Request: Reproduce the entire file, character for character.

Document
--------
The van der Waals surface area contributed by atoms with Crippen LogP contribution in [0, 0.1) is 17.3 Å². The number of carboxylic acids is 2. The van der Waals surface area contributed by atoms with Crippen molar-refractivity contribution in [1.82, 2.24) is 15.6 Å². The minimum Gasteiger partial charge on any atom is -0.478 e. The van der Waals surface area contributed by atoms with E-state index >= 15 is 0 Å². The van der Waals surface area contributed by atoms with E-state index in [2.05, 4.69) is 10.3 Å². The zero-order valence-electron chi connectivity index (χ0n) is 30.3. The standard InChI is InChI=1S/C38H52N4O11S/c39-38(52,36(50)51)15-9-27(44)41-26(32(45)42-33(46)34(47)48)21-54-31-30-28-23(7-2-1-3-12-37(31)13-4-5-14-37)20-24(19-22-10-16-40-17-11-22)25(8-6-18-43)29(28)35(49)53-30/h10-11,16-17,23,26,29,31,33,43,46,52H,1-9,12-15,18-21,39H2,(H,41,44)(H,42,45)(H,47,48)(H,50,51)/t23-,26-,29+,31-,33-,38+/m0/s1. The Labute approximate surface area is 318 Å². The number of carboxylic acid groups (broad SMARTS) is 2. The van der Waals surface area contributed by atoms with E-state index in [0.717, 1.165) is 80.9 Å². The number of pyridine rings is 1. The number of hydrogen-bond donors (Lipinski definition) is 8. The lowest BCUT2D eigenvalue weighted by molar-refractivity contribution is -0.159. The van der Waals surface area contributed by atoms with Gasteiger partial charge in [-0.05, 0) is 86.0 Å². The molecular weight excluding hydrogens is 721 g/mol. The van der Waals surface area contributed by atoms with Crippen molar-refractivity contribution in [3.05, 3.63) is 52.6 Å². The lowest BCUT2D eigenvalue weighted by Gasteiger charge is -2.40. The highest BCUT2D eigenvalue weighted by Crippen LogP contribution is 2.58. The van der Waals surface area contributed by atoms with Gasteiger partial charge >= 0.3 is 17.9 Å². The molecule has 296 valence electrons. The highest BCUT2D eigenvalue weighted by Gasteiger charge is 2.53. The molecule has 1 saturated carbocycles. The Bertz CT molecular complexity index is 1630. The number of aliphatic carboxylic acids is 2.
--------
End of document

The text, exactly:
The van der Waals surface area contributed by atoms with Crippen LogP contribution in [0, 0.1) is 17.3 Å². The number of carboxylic acids is 2. The van der Waals surface area contributed by atoms with Crippen molar-refractivity contribution in [1.82, 2.24) is 15.6 Å². The minimum Gasteiger partial charge on any atom is -0.478 e. The van der Waals surface area contributed by atoms with E-state index >= 15 is 0 Å². The van der Waals surface area contributed by atoms with E-state index in [2.05, 4.69) is 10.3 Å². The zero-order valence-electron chi connectivity index (χ0n) is 30.3. The standard InChI is InChI=1S/C38H52N4O11S/c39-38(52,36(50)51)15-9-27(44)41-26(32(45)42-33(46)34(47)48)21-54-31-30-28-23(7-2-1-3-12-37(31)13-4-5-14-37)20-24(19-22-10-16-40-17-11-22)25(8-6-18-43)29(28)35(49)53-30/h10-11,16-17,23,26,29,31,33,43,46,52H,1-9,12-15,18-21,39H2,(H,41,44)(H,42,45)(H,47,48)(H,50,51)/t23-,26-,29+,31-,33-,38+/m0/s1. The Labute approximate surface area is 318 Å². The number of carboxylic acid groups (broad SMARTS) is 2. The van der Waals surface area contributed by atoms with E-state index in [0.717, 1.165) is 80.9 Å². The number of pyridine rings is 1. The number of hydrogen-bond donors (Lipinski definition) is 8. The lowest BCUT2D eigenvalue weighted by molar-refractivity contribution is -0.159. The van der Waals surface area contributed by atoms with Gasteiger partial charge in [-0.05, 0) is 86.0 Å². The molecular weight excluding hydrogens is 721 g/mol. The van der Waals surface area contributed by atoms with Crippen molar-refractivity contribution in [3.05, 3.63) is 52.6 Å². The lowest BCUT2D eigenvalue weighted by Gasteiger charge is -2.40. The highest BCUT2D eigenvalue weighted by Crippen LogP contribution is 2.58. The van der Waals surface area contributed by atoms with Gasteiger partial charge >= 0.3 is 17.9 Å². The molecule has 296 valence electrons. The highest BCUT2D eigenvalue weighted by Gasteiger charge is 2.53. The molecule has 1 saturated carbocycles. The Bertz CT molecular complexity index is 1630. The number of aliphatic carboxylic acids is 2.